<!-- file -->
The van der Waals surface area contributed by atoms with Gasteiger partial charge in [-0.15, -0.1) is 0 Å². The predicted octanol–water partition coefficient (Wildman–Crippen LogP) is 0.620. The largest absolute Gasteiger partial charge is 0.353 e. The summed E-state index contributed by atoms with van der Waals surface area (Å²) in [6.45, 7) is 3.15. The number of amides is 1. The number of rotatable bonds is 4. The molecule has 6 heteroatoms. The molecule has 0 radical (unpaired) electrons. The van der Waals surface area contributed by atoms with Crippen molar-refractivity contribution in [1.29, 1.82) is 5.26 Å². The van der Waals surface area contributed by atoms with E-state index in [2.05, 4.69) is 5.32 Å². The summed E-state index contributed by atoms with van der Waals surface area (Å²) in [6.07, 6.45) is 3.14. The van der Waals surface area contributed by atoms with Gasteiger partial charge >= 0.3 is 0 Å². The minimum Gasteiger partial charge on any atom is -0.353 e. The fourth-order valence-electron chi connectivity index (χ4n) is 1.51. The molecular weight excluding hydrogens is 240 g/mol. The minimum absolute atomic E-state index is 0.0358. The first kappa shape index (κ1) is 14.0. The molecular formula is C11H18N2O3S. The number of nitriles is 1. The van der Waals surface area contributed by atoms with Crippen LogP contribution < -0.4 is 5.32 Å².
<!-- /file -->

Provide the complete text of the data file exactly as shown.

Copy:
The van der Waals surface area contributed by atoms with Gasteiger partial charge in [-0.15, -0.1) is 0 Å². The predicted octanol–water partition coefficient (Wildman–Crippen LogP) is 0.620. The largest absolute Gasteiger partial charge is 0.353 e. The summed E-state index contributed by atoms with van der Waals surface area (Å²) in [6.45, 7) is 3.15. The number of amides is 1. The number of rotatable bonds is 4. The molecule has 6 heteroatoms. The molecule has 0 radical (unpaired) electrons. The van der Waals surface area contributed by atoms with Crippen molar-refractivity contribution in [1.29, 1.82) is 5.26 Å². The van der Waals surface area contributed by atoms with E-state index in [2.05, 4.69) is 5.32 Å². The summed E-state index contributed by atoms with van der Waals surface area (Å²) in [6.07, 6.45) is 3.14. The van der Waals surface area contributed by atoms with Gasteiger partial charge >= 0.3 is 0 Å². The minimum Gasteiger partial charge on any atom is -0.353 e. The fourth-order valence-electron chi connectivity index (χ4n) is 1.51. The molecular weight excluding hydrogens is 240 g/mol. The minimum absolute atomic E-state index is 0.0358. The first kappa shape index (κ1) is 14.0. The molecular formula is C11H18N2O3S. The number of nitriles is 1. The van der Waals surface area contributed by atoms with Crippen LogP contribution < -0.4 is 5.32 Å².